Saturday, March 30, 2019

Stream of Consciousness Part 2: Writing Romance

Earlier in the week I wrote my thought process out as I procrastinated writing. (HERE) It was actually therapeutic to see what I do in a short time span and how it eventually led to writing. I talked to many friends about the post and they said it made them laugh. While that wasn’t my intention, but I’m glad they found the humor in it. I figured today I’d write out what’s going on in my brain as I sit down to write my romance book. It might explain a little about my mindset.

Well, and then there’s Helga. Evil, evil, Helga.

Starbucks envelops me in a hug the minute I walk in. Not literally, of course, but I swear if I was monitoring my heart rate minute by minute from when I was in a parking lot to walking in the door, it would lower drastically upon crossing the threshold.

I’m grateful to see open seating. The parking lot was a mad zone of crazy and I assumed the place was packed. I had forgotten that H&R Block is next door. Tax time, you know. Hope they get a refund.

Opening Twitter upon sitting down was probably a poor choice.

Strike that, definitely a poor choice.

Reading the tweets from @JenReadsRomance was likely a mistake. Let me start with the fact that I love her Twitter feed. I listen to her podcast, Fated Mates with Sarah Maclean, and actually squealed like one of my students in excitement when I heard she was a teacher. She lives in Chicago, so obviously we should be best friends. If you’re looking for romance recommendations, her website is somewhere you must visit ASAP. You can find it HERE.

So today, a few of her tweets got in my head:

First, for my non writer friends, POV = point of view. My thought was immediate panic. I mean I am writing a series where there is a first person POV (female lead) and a third person POV (male lead). I picked that on purpose, but it does not alternate every chapter. Often there is both POV in one chapter, sometimes just one POV. It depends on the scene. So my immediate panic was that I’m a rookie writer, what the hell do I think I’m doing.

Deep breaths.

Then I read this tweet.

Well, hell. This is me. Jen went on to tweet:


So, I don’t do well reading books with too much conflict. It makes my anxiety so much worse. I have frequently described the book(s) I’m attempting to write as Gilmore Girls meet a serious romance book. Or small town romance with a hug. I absolutely believe talking can change people, and that is mirrored in the series I’m attempting to write.

Crap, crap, crap.

So many more tweets made me stop and think. This isn’t to say I don’t love Jen’s Twitter feed. I think she’s brilliant. If you love romance and you are on Twitter, I absolutely recommend following her.

What I’m saying is that sitting down at Starbucks and reading her Twitter feed right before attempting to write was to give that evil witch, Helga, some authority in my head.


Then I went on to scan Twitter. Some of my favorite romance writers were popping up in my Twitter feed this morning. Everytime another one of them came up, Helga’s voice got stronger.

You’ll never write like Courtney Milan.

I growled to Helga, thinking I don’t read historical romance. Shut it, Helga.

She was back, Look, Penny Reid, Kate Canterbary, Kristen Ashley...they write contemporary. You’ll never write like them either.

I rolled my eyes while I continued scanning. Whatever. I love them. I can aspire.

The doubts kept coming.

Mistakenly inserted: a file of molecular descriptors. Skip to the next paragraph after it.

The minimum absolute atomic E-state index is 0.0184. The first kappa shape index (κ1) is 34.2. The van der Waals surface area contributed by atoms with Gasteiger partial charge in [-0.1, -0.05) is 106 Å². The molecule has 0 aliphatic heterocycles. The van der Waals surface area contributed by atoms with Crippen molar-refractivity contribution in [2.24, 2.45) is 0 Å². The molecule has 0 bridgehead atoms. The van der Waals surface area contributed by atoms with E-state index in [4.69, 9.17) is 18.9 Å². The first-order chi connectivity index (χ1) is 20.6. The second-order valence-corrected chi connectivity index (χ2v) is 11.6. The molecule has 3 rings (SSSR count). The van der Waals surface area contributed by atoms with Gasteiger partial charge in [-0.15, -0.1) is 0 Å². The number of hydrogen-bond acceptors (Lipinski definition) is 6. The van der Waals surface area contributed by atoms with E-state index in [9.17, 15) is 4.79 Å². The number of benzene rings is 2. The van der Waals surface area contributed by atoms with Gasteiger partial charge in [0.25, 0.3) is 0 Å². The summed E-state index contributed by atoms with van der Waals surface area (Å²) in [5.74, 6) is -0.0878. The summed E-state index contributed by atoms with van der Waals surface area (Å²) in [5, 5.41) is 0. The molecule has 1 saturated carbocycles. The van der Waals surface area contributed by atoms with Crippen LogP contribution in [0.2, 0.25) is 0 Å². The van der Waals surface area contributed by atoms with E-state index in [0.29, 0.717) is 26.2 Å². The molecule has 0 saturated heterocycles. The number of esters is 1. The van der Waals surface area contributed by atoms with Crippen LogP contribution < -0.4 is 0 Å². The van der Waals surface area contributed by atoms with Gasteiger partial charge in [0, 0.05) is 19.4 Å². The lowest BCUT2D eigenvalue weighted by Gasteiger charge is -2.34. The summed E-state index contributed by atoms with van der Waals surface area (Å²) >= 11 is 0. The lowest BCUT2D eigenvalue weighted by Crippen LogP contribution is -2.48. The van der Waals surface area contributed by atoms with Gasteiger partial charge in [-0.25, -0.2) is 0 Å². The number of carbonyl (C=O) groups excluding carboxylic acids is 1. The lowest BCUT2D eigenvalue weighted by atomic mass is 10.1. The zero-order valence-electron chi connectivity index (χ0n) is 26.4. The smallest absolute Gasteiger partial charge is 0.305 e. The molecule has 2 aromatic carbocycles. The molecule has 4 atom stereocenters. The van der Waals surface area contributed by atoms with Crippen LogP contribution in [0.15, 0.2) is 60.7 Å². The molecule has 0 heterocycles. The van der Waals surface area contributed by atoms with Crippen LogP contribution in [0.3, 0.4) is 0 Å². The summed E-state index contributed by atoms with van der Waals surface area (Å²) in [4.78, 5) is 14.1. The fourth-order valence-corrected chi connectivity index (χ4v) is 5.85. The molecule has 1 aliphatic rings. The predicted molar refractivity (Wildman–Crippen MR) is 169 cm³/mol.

Should I be rewriting the first book right now instead of moving on to the second?

Did I have enough conflict in the first?

Did I rush the couple together too fast?

What on earth did I think I was doing with the current scene in the second?

Did the vision I had for the characters work?

Why did I want to write anyway? Maybe I should just focus on teaching middle schoolers and reading. So. Much. Easier.

And then I looked to my right. I’m sitting at a communal table at Starbucks. There is a guy to my left typing away. A man and his young son in front of me. His son is super excited about the donut he’s eating. And, over in the armchair section, there is a couple. The guy is in the armchair, the woman is on the footstool, pulled between his knees, her legs draped over his. They’re about my age and apparently we don’t exist in their current reality.

They made me smile.

So does this guy and his son, who just offered his dad some of the donut. His dad’s reply, “No, but thanks for offering.”

A woman just came to the other armchair in the section with her toddler daughter. They have a full spread of deliciousness laid out on the side table. The toddler just gave her an open-mouth kiss on the cheek.

I remember toddler kisses. They are the best. My teenage sons don’t show unabashed love for me like that anymore.

In the corner is an elderly couple holding hands across the table. In line are two women, also holding hands. At a side table are three high school aged girls, all looking at their phones and talking at an amazing speed.

Another woman is sitting alone across the room, looking at her computer and laughing out loud.

I feel like I’m surrounded by love and happiness. It permeates.

And so, I open up my doc and sit down to type. I know I will likely make many rookie mistakes in these books because I am a rookie. Jen’s tweets were also a reminder that my books, whenever they are finally published, won’t be for everyone. I tell my students that all the time, it’s just hard to see that in print - even when not directed at you.

But I’m doing it. I’m writing the stories I want to read and will just hope that someone else will want to read them too, want to read books about people in a small town, falling in love, with quirky characters. Books that come around you and envelop you in a hug, just like Starbucks did for me today.

Because this is what I know, this is what I love.